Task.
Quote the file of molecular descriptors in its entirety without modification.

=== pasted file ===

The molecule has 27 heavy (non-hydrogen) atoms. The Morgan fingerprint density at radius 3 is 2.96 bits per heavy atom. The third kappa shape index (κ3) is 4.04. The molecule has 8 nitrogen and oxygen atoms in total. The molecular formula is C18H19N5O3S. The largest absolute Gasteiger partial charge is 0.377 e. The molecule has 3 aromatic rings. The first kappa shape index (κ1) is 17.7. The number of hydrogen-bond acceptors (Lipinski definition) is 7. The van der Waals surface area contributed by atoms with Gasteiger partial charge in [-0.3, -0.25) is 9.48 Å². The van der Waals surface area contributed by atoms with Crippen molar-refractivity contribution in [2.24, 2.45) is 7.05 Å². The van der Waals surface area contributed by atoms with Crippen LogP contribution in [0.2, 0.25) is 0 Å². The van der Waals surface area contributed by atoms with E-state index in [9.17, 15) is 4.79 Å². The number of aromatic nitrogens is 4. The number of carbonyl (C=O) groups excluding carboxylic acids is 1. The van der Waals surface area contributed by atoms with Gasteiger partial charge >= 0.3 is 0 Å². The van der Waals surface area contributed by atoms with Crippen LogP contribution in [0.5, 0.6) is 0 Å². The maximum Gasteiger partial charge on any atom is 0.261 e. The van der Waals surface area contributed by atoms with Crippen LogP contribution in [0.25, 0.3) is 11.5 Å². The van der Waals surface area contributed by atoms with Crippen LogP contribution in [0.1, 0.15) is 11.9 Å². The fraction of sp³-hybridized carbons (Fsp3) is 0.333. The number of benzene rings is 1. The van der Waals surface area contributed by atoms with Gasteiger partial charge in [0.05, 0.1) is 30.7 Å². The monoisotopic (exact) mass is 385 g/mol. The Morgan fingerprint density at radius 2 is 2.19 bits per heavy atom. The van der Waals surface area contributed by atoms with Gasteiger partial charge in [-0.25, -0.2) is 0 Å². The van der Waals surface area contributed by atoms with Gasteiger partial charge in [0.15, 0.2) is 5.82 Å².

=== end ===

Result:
The molecule has 27 heavy (non-hydrogen) atoms. The Morgan fingerprint density at radius 3 is 2.96 bits per heavy atom. The third kappa shape index (κ3) is 4.04. The molecule has 8 nitrogen and oxygen atoms in total. The molecular formula is C18H19N5O3S. The largest absolute Gasteiger partial charge is 0.377 e. The molecule has 3 aromatic rings. The first kappa shape index (κ1) is 17.7. The number of hydrogen-bond acceptors (Lipinski definition) is 7. The van der Waals surface area contributed by atoms with Gasteiger partial charge in [-0.3, -0.25) is 9.48 Å². The van der Waals surface area contributed by atoms with Crippen molar-refractivity contribution in [2.24, 2.45) is 7.05 Å². The van der Waals surface area contributed by atoms with Crippen LogP contribution in [0.2, 0.25) is 0 Å². The van der Waals surface area contributed by atoms with E-state index in [9.17, 15) is 4.79 Å². The number of aromatic nitrogens is 4. The number of carbonyl (C=O) groups excluding carboxylic acids is 1. The van der Waals surface area contributed by atoms with Gasteiger partial charge >= 0.3 is 0 Å². The van der Waals surface area contributed by atoms with Crippen LogP contribution in [0.5, 0.6) is 0 Å². The maximum Gasteiger partial charge on any atom is 0.261 e. The van der Waals surface area contributed by atoms with Crippen LogP contribution in [0.25, 0.3) is 11.5 Å². The van der Waals surface area contributed by atoms with Crippen LogP contribution in [0.1, 0.15) is 11.9 Å². The fraction of sp³-hybridized carbons (Fsp3) is 0.333. The number of benzene rings is 1. The van der Waals surface area contributed by atoms with Gasteiger partial charge in [0.05, 0.1) is 30.7 Å². The monoisotopic (exact) mass is 385 g/mol. The Morgan fingerprint density at radius 2 is 2.19 bits per heavy atom. The van der Waals surface area contributed by atoms with Gasteiger partial charge in [-0.25, -0.2) is 0 Å². The van der Waals surface area contributed by atoms with Gasteiger partial charge in [0.15, 0.2) is 5.82 Å².